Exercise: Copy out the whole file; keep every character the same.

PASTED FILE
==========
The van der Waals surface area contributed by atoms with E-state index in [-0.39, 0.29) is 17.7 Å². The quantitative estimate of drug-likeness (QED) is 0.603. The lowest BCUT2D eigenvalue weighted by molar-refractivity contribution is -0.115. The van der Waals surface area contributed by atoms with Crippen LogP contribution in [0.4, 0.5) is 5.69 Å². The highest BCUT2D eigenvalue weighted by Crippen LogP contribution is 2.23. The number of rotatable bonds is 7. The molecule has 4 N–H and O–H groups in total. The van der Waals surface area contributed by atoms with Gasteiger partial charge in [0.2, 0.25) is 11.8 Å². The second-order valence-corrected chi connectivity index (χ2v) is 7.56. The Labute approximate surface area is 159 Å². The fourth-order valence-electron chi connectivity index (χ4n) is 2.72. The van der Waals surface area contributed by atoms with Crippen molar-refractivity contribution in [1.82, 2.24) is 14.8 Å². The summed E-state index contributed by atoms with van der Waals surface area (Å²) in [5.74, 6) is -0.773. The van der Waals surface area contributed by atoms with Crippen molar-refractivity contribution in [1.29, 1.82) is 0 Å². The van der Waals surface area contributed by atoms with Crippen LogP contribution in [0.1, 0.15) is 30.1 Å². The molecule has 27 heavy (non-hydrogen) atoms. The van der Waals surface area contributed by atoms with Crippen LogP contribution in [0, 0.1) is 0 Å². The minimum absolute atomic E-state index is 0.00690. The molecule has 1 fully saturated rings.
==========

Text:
The van der Waals surface area contributed by atoms with E-state index in [-0.39, 0.29) is 17.7 Å². The quantitative estimate of drug-likeness (QED) is 0.603. The lowest BCUT2D eigenvalue weighted by molar-refractivity contribution is -0.115. The van der Waals surface area contributed by atoms with Crippen LogP contribution in [0.4, 0.5) is 5.69 Å². The highest BCUT2D eigenvalue weighted by Crippen LogP contribution is 2.23. The number of rotatable bonds is 7. The molecule has 4 N–H and O–H groups in total. The van der Waals surface area contributed by atoms with Gasteiger partial charge in [0.2, 0.25) is 11.8 Å². The second-order valence-corrected chi connectivity index (χ2v) is 7.56. The Labute approximate surface area is 159 Å². The fourth-order valence-electron chi connectivity index (χ4n) is 2.72. The van der Waals surface area contributed by atoms with Crippen molar-refractivity contribution in [1.82, 2.24) is 14.8 Å². The summed E-state index contributed by atoms with van der Waals surface area (Å²) in [5.74, 6) is -0.773. The van der Waals surface area contributed by atoms with Crippen molar-refractivity contribution in [1.29, 1.82) is 0 Å². The van der Waals surface area contributed by atoms with Crippen LogP contribution in [0.1, 0.15) is 30.1 Å². The molecule has 27 heavy (non-hydrogen) atoms. The van der Waals surface area contributed by atoms with Crippen LogP contribution in [0, 0.1) is 0 Å². The minimum absolute atomic E-state index is 0.00690. The molecule has 1 fully saturated rings.